When having these types of conversations, you should also be wary of speaking too much. Advisers are used to giving advice, which generally means taking control of the conversation. When discussing personal issues with older adults, it is very important not to dominate the discussion. It is much more important to listen than to speak. It’s OK if there are pauses in the conversation. It will give your clients more time to reflect on their answers and formulate their thoughts.

Three Benefits of Initiating Health and Longevity Conversations

Being able to initiate and sustain meaningful conversations around health and longevity has (at least) three major benefits for advisers.

First, most advisers are looking for ways to engage with their clients on topics other than markets and investments. We know that health-related fears dominate concerns about retirement, so make the next call or newsletter about planning for a health event, or controlling healthcare costs, or preparing for living transitions.

The second benefit is the cultivation of deeper and more lasting personal relationships. What better way to connect with clients and establish trust than to help them with health-related issues within their families? Many clients are looking for someone who can assist them with more than just financial matters. Previous generations sought counsel from a neighborhood religious leader or family elder, but many clients no longer have someone like that in their lives. If you can become the go-to person who helps clients successfully manage health-related issues, your chances of growing your business and keeping the next generation as clients will be significantly greater.

The third benefit is that you will do a better job of planning for your client’s financial future. Clients rightfully fear health-related expenses as they get older. For most people, the vast majority of healthcare expenses occur toward the end of life. Many older adults would prefer to live in their own homes as long as possible. But someone with a serious illness, especially if there are cognitive or behavioral symptoms, may need 24/7 care. Costs for care range from $16 to $27, according to the National Council for Aging Care ( At $25 per hour, this works out to $600 a day, or $18,000 per month, not including outlays for housing, food, transportation, etc. A good assisted living facility can cost more than $5,000 per month, and much more if cognitive or behavioral illnesses are present. And none of this includes the expenses associated with a major surgery, lengthy hospital stay, or non-generic drug treatments. In short, high medical and long-term care costs can persist for years for both members of a couple. Predicting healthcare costs is an imprecise science, but adding a line item for medical and long-term care requirements to your financial plan will make it more realistic and demonstrate to your client that you are acknowledging their biggest fears.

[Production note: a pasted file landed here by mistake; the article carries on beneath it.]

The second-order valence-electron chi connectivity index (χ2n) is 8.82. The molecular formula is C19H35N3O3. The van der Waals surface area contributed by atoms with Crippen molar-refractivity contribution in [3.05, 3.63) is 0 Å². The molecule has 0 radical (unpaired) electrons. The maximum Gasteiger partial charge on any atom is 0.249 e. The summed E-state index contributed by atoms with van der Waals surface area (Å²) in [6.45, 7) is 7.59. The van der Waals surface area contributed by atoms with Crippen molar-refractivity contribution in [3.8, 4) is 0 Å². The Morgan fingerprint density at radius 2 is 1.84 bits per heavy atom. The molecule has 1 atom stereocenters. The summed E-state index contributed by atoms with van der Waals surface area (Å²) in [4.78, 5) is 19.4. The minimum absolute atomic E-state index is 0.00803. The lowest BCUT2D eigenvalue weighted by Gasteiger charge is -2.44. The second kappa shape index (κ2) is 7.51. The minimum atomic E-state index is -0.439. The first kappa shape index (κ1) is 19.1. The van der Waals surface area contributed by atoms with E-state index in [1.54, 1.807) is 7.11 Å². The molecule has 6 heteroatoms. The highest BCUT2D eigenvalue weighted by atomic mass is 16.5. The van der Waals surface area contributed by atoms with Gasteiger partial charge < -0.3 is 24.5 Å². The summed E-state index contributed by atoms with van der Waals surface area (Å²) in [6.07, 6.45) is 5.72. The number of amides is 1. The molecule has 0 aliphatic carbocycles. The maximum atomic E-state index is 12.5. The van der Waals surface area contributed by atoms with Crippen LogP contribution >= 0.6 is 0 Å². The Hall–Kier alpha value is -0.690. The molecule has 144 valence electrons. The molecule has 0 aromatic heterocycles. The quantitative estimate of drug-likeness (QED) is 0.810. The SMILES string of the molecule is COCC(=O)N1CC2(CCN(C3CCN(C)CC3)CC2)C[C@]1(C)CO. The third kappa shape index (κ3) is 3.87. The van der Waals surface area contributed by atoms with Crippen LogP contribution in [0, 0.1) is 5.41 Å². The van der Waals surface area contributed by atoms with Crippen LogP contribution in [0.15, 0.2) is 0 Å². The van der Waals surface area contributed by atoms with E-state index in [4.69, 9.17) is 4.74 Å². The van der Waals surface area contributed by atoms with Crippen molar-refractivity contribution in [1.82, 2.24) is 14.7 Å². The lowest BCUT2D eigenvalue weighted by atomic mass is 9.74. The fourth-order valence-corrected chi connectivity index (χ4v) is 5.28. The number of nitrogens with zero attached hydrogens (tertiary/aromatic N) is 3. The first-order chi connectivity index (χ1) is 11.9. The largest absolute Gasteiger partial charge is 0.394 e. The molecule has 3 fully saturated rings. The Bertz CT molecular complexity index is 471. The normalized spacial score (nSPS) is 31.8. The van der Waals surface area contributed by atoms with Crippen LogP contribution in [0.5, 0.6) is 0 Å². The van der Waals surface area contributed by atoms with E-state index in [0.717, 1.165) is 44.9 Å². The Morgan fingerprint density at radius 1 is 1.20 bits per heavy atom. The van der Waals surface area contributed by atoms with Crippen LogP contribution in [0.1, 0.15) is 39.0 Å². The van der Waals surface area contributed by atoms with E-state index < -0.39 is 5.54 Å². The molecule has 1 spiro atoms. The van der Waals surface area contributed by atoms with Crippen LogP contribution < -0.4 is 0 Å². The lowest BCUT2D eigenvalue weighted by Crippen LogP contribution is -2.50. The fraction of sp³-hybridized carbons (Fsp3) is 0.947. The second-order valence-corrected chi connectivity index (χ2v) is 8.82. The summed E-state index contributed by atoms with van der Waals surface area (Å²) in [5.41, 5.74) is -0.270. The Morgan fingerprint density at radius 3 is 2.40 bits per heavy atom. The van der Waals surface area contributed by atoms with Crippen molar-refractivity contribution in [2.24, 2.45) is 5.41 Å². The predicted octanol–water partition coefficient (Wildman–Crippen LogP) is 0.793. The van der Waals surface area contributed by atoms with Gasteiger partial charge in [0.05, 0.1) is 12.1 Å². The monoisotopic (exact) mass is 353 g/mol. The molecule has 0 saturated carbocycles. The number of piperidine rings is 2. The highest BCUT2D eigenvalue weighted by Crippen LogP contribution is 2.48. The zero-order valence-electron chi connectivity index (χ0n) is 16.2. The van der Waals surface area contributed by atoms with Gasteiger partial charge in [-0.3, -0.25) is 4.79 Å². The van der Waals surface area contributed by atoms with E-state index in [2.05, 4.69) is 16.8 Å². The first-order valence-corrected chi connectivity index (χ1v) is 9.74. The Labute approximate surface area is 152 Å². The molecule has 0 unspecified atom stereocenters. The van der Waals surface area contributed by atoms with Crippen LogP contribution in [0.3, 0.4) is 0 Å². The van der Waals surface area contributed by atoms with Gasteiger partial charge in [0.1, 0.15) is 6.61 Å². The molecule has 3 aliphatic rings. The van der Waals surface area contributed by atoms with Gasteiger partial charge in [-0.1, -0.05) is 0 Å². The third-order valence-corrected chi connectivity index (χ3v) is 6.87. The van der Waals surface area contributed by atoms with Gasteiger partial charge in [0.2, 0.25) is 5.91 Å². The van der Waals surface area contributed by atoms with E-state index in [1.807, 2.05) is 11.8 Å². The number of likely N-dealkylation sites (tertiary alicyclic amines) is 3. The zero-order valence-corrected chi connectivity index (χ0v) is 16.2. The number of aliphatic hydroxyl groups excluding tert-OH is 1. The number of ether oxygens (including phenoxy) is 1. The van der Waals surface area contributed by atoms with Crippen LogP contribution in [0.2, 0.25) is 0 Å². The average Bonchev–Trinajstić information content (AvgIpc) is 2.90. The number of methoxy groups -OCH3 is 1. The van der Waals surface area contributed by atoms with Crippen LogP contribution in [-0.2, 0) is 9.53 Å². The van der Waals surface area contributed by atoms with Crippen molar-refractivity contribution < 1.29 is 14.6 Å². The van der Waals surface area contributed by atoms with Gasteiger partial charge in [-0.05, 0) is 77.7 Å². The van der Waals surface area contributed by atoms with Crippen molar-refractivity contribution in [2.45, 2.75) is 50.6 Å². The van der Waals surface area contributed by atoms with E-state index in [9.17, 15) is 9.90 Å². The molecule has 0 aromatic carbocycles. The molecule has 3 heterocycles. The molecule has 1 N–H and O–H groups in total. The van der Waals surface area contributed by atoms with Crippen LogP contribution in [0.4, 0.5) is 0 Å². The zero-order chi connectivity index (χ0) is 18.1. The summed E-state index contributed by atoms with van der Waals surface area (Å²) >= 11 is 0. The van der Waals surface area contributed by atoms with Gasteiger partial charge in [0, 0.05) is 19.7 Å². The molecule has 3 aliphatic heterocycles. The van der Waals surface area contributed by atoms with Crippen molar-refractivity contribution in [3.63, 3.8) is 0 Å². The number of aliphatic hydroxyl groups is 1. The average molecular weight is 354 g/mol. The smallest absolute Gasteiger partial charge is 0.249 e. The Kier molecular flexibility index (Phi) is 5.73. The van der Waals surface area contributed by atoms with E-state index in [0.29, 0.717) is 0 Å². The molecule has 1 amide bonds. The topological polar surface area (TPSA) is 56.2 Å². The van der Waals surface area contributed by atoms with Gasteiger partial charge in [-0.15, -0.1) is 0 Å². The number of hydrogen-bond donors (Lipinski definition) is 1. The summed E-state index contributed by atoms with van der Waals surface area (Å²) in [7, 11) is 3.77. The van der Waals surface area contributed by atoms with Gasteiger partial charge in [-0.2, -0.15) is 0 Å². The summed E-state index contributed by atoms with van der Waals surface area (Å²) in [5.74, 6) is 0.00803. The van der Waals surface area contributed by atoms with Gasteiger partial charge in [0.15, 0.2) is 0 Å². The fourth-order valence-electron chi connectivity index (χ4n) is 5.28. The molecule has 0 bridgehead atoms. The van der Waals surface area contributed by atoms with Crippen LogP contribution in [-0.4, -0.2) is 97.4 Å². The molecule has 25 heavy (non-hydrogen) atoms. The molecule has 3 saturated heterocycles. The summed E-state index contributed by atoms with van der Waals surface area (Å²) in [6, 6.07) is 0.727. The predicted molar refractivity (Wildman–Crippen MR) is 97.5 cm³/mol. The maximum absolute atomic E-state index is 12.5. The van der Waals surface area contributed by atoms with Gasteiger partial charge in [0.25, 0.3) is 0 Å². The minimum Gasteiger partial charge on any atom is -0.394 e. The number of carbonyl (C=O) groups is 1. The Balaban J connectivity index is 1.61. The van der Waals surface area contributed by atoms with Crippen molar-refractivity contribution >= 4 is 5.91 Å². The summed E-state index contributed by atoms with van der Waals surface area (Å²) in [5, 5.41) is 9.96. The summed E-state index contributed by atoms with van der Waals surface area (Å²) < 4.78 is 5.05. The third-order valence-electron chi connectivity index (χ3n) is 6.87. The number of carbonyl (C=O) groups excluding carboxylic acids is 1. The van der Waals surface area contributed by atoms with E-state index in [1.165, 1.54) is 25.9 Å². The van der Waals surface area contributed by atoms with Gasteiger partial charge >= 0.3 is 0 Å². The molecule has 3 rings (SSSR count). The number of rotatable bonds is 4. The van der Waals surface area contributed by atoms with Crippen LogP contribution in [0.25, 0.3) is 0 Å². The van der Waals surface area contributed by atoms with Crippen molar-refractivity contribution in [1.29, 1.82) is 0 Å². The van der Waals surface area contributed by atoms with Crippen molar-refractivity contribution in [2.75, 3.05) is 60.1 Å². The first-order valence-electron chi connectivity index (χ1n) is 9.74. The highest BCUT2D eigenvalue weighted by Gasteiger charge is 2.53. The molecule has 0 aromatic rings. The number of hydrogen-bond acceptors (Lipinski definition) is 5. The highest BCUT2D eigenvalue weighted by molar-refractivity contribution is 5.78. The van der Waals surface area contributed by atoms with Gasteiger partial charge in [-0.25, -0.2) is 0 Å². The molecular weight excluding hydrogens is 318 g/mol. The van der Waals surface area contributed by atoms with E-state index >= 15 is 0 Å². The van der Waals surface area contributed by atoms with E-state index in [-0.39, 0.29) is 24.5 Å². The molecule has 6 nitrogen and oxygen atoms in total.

An Opportunity During Social Distancing

Connecting with clients in a post-pandemic world faces one additional challenge. How do you successfully sustain sensitive discussions with clients and deliver important health and longevity-focused planning services when you are practicing social distancing? But here again, there is an opportunity. Just as physicians are experimenting with tele-medicine, advisers can take advantage of newer technologies to connect with clients in meaningful ways. Weiner says that even his octogenarian patients are embracing Zoom meetings. And few of his patients miss fighting Boston traffic, navigating parking garages, hustling through crowded hospital corridors, or spending time in waiting rooms.

So embrace “tele-advice.” Find out if your client is comfortable conducting a video chat. Set up a web conference where you can walk them through your plans. Invite their children—maybe even their grandchildren. You are more likely to get a millennial or Gen Z child to join an online conference than to travel to your office, especially if they do not live near their parents. The result will likely be shorter but more frequent engagements. And that’s fine. Because when it comes to planning for longevity, there are plenty of things to talk about.

Market bears are eventually replaced by bulls, and the need to reassure clients of the soundness of their investments dissipates with each uptick in the S&P 500. But Father Time, as the saying goes, is undefeated. The inescapable nature of our ephemeral existence guarantees that client concerns about their (and their family’s) health remain with them at all times. So why delay the inevitable? Seize the opportunity now to expand the conversation. You will be giving your clients what they want.


  1. ​See “Advisors Should Change Fee Structures to Attract Next-Gen Clients,” by Amanda Schiavo, posted January 7, 2019 by Financial Planning (​).
  2. See “Health and Retirement: Planning for the Great Unknown,” available at
  3. See “Healthcare Costs Remain Top Concern in Retirement, but Many Americans Lack a Savings Plan,” posted April 30, 2019 at
  4. See​.